The Harrington Discovery Institute (HDI) in the US has announced five winners of its inaugural UK Rare Disease Scholar Award competition. Through its UK charity, Fund for Cures UK, with Morgan Stanley GIFT Cures, HDI issued a call for proposals for cutting-edge research in rare diseases and rare variants of more common diseases. The goal, aligning with the vision of the Oxford-Harrington Rare Disease Centre (OHC) established in 2019, is to advance novel treatments for rare diseases. The OHC is based in the Department of Paediatrics and is directed by Professor Matthew Wood.
HDI was established in 2012 to accelerate promising discoveries into new medicines to address unmet patient need. 350 million people worldwide have a rare disease, and half of them are children. Of the 7,000 known rare diseases, only five percent have an approved treatment. Rare diseases represent one of the greatest unmet needs in global healthcare today.
Of 50 applications from 17 UK institutions, two Oxford scientists have received an award. Angela Russell is Professor of Medicinal Chemistry in the Department of Chemistry and Department of Pharmacology, and member of the MDUK Oxford Neuromuscular Centre. She aims to develop new drugs for the treatment of Duchenne Muscular Dystrophy, a severe muscle disease with childhood onset.
Wyatt Yue, Associate Professor, leads the metabolic and rare diseases group in the Centre for Medicines Discovery, Nuffield Department of Medicine, and aims to develop inhibitors for Primary Hyperoxaluria, a rare metabolic disorder that causes kidney failure.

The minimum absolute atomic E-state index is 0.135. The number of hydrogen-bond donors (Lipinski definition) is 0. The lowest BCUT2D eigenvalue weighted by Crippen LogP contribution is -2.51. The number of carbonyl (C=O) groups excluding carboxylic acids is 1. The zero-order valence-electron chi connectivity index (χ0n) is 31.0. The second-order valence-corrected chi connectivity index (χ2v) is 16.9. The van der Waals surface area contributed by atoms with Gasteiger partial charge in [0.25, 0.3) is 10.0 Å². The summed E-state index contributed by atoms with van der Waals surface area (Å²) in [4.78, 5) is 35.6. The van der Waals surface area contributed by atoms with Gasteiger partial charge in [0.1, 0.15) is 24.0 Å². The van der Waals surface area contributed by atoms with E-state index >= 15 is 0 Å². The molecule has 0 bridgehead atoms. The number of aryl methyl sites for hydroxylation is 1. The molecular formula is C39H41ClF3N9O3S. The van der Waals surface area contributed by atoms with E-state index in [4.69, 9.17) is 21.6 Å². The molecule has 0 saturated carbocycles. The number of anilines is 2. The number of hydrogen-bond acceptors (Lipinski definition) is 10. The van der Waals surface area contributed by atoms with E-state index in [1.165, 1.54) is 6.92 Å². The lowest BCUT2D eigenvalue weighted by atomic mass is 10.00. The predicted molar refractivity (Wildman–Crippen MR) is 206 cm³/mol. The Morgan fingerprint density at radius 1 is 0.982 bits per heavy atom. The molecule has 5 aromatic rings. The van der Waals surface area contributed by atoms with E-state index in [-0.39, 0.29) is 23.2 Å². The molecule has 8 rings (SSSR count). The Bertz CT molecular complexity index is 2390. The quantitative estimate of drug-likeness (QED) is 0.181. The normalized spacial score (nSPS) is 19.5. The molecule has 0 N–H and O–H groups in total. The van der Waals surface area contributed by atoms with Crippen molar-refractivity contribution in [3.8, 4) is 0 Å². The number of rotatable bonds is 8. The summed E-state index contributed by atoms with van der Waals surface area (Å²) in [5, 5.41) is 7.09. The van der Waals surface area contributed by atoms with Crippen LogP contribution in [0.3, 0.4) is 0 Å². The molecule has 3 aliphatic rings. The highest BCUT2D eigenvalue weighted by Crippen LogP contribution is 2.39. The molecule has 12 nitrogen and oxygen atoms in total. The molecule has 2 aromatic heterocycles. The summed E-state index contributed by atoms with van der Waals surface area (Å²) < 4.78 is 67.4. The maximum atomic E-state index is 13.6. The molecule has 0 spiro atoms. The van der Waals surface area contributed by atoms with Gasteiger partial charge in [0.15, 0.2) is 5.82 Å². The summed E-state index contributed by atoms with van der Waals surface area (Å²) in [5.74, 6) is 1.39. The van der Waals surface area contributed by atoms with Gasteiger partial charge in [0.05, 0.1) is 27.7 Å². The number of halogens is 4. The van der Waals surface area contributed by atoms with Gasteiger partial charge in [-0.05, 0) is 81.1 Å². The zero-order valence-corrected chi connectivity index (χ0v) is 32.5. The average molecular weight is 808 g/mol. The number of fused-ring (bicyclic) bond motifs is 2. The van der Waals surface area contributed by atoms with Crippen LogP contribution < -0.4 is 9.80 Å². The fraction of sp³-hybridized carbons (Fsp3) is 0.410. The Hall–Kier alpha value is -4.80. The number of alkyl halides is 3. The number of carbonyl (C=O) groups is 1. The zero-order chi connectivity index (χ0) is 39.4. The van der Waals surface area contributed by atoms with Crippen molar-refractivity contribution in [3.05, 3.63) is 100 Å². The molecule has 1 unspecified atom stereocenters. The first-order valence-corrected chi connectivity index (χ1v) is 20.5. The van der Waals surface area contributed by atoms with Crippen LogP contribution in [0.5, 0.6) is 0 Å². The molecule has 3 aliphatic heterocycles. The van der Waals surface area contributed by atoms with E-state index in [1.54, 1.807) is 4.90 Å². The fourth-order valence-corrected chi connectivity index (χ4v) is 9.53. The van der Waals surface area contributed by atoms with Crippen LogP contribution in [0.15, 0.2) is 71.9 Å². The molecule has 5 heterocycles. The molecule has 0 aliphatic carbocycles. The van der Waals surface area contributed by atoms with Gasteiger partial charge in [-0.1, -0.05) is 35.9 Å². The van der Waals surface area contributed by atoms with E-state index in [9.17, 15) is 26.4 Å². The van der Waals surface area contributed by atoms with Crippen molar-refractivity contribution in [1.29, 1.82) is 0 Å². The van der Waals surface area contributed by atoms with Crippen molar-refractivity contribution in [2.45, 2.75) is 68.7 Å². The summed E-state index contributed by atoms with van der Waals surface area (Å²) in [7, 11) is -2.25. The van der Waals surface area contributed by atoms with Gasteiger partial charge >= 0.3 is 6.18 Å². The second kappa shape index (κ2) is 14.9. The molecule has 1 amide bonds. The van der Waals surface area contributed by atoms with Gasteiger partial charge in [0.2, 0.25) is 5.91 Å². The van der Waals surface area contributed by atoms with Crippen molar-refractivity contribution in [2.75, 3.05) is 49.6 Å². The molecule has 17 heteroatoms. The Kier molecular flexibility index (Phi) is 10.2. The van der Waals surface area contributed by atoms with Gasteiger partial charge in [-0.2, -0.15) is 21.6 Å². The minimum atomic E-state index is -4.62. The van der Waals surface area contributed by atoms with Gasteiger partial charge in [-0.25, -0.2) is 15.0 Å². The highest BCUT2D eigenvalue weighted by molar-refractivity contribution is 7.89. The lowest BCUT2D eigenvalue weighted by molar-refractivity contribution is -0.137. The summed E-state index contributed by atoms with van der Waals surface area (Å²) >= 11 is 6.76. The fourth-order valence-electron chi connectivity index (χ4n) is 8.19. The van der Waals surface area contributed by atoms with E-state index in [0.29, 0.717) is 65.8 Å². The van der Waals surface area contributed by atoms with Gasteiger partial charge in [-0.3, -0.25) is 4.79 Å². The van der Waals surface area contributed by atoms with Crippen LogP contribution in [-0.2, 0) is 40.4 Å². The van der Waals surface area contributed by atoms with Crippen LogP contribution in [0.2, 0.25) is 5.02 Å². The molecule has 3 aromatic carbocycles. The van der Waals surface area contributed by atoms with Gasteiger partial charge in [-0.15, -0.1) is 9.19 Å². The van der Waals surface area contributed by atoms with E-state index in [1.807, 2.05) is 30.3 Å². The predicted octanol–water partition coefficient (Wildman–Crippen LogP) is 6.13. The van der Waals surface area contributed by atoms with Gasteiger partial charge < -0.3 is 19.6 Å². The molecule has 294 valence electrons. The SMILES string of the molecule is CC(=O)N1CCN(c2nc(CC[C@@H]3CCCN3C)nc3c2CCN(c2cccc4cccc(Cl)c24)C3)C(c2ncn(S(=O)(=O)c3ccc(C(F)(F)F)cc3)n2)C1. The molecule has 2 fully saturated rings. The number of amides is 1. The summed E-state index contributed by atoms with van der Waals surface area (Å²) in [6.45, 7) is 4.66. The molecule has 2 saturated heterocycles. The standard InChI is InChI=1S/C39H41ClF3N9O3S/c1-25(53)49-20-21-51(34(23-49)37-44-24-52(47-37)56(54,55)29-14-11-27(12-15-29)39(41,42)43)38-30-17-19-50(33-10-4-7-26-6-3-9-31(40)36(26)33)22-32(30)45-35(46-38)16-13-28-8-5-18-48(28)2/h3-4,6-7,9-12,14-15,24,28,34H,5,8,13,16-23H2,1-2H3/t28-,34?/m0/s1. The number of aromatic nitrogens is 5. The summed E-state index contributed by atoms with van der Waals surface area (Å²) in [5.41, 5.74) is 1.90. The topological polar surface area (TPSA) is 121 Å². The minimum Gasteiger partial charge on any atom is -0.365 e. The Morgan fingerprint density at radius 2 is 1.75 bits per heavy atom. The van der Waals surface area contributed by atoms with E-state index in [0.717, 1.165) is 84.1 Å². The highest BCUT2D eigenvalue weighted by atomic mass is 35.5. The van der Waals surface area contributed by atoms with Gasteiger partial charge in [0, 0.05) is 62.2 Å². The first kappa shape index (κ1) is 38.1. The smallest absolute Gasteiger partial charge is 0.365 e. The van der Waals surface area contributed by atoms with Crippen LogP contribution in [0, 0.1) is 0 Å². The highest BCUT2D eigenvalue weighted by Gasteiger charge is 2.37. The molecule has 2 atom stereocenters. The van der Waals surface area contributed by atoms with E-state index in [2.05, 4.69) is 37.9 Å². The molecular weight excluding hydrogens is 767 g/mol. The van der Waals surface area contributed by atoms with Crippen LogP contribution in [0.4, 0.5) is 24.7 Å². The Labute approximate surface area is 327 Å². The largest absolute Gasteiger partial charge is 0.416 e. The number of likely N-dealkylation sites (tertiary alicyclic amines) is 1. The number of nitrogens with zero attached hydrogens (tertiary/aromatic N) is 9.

In addition to grant funding, the award provides Scholars with dedicated drug discovery and development support from HDI's Therapeutics Development team, while intellectual property remains with the Scholar and their institution.
"In eight years we have built a strong portfolio of breakthrough science throughout the US and Canada, and we are excited to extend our reach to the United Kingdom. Together with our Scholars and their institutions, we are pleased to move one step closer to changing the rare disease landscape in a meaningful way," said Jonathan S. Stamler, President of the HDI.
"This program is an extraordinary opportunity for UK researchers to help them translate scientific discoveries into medicines that improve the lives and health outcomes of those living with a rare disease," said Peter Worrall, former CFO at Rex Bionics plc, and member of the Board of Trustees, Fund for Cures UK.
The Director of the OHC and Deputy Head of Oxford's Medical Sciences Division, Professor Matthew Wood, said "The response to this call is testament to the excellence of rare disease research in the UK. We're delighted that two of the recipients are Oxford scientists who will have the opportunity to advance their rare disease research with the outstanding support offered by these awards and by the Harrington Discovery Institute".